OP2: “Yume no Tsuzuki” (夢の続き) by Konomi Suzuki
Cour 2 (or more accurately, what feels like season 3) of Sakurasou kicks off with an episode that takes us squarely down the RomCom path, complete with the clueless male lead. I’ve been trying to figure out from the beginning if this show was a formula harem series with occasional bursts of originality and depth, or a deep and inventive relationship series which sometimes lapses into formula. I suspect it’s the former, especially after an episode like this one, but it’s interesting in its own way watching the show teeter back on forth between its competing personalities. And there’s always the potential of a “wow” moment happening at any time, which offers some incentive to stick around and find out.
To be honest, after everything we’ve seen in 12 episodes, the notion that Sorata could be this utterly clueless about Shiina’s feelings is a pretty huge lapse into absurdity. I don’t expect him to be like Gigolo Jin, but it really feels as if he’s been pushed into the role he fills this week in order to drive the plot forward. As to that, once again we have some more unusual and interesting threads competing with very conventional ones – and the focus on this one was the most conventional of all, the triangle of Sorata, Shiina and Nanami. We’ve even got the classic dilemma – which girl to se on Christmas Eve? I frankly don’t see Nanami as an especially interesting character and she seems like the destined loser in this struggle (which may of course end up without any decisive winner, if it follows that formula) but the onus is certainly on Sorata to keep his promise and go to the play with her on Xmas Eve, now that he’s made it. Even if it’s clear to whom his heart belongs.
The much more interesting element of the series is the notion of normal people trying to coexist and even connect with exceptional ones, and that’s not totally absent here, fortunately. Sorata has been turned down again on a game submission, and quite naturally this vents in anger towards Shiina for wanting to have an actual life apart from drawing manga. The talk between Sorata and Mashiro’s editor was interesting, in that each has a sort of vested interest in which Shiina wins out – and the editor, with a lot more experience and maturity (and love of brown foods) says that she prefers to see the Mashiro who acts more like a normal girl, even if it’s a threat to her professional success (though a little cut is definitely overdramatized, there is a genuine issue when artists want to do things like play with knives). Sorata meanwhile says he’s likes the old Shiina better, though he can’t quite find the word to describe how the new one makes him feel (I think “uneasy” is the one, Champ).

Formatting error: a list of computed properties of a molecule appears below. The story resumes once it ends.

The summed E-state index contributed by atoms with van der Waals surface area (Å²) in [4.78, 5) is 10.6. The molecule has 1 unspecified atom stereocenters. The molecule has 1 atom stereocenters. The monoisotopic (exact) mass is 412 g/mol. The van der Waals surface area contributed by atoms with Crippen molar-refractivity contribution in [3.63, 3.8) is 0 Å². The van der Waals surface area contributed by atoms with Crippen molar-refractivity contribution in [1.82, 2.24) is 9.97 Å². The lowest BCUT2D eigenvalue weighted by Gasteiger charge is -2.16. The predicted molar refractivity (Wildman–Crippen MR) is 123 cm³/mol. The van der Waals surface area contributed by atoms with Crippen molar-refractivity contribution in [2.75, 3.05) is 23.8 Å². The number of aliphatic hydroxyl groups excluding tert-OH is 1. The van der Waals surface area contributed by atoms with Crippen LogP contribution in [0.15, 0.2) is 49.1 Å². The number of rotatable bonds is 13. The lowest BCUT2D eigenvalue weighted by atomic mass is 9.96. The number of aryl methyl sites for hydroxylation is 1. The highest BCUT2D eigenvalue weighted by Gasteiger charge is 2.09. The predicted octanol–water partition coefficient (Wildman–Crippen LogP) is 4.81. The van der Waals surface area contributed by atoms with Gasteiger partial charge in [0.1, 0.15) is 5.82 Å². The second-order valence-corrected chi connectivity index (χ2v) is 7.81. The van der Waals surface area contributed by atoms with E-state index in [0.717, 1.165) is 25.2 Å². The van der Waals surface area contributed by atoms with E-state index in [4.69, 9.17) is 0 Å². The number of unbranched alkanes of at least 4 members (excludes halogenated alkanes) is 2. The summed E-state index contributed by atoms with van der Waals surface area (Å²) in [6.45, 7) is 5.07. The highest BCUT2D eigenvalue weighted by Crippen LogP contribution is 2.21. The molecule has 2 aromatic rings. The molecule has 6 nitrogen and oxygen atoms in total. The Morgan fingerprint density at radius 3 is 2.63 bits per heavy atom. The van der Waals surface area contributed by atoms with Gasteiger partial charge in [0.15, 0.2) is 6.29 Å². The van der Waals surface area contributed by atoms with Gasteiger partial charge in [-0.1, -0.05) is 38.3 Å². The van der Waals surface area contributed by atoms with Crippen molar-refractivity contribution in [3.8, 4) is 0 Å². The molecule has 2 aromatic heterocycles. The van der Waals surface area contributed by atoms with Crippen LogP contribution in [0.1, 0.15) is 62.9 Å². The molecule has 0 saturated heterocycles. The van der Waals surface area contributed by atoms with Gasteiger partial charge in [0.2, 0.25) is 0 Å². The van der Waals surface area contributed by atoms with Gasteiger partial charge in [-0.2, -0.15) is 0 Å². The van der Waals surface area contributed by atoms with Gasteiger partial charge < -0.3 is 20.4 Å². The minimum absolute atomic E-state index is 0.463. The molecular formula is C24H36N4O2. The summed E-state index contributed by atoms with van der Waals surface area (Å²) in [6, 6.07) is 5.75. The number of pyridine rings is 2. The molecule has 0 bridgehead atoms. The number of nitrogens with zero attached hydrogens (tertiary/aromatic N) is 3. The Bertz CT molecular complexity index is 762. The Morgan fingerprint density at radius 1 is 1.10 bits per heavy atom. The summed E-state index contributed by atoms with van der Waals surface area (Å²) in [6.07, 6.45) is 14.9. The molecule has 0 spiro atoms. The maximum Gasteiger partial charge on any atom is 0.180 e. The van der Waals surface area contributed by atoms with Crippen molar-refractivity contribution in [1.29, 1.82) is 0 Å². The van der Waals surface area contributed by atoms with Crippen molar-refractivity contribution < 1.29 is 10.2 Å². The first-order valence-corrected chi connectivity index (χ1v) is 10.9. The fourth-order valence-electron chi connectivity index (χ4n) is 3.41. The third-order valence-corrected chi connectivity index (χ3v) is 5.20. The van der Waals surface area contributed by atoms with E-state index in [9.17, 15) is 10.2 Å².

There’s a lot of interesting stuff going on with that dynamic, and that’s where Sakurasou is at its best. Sorata clearly feels on-edge about Shiina changing because of her feelings for him – that puts him under a lot of pressure. The manga-obsessed, clueless Shiina is a much safer prospect – dealing with this one comes dangerously close to demanding commitment. And there’s the fact that as a muggle, it viscerally infuriates him to see someone who actually has the opportunity to share their talent and be recognized for it have the temerity to think about anything else (like love, even if he’s the object of it). I see the same dynamic in Kamoshida’s writing, ironically enough. The triangle stuff and the endless Sisyphean drama between Jin and Misaki feel very safe and manageable, while dealing with the deeper psychological aspects is full of risk. As such, he seems to keep using the crutch of formula – but if you’re going to introduce those other elements into a series, it seems like a real shame to keep settling for stuff that’s been done a million times already. There’s certainly a curiosity factor involved in finding out which side wins out, even if the handwriting seems to be on the wall.
ED2: “Prime Number -Minna to Deaeru Hi-” (Prime number～君と出会える日～) by Asuka Okura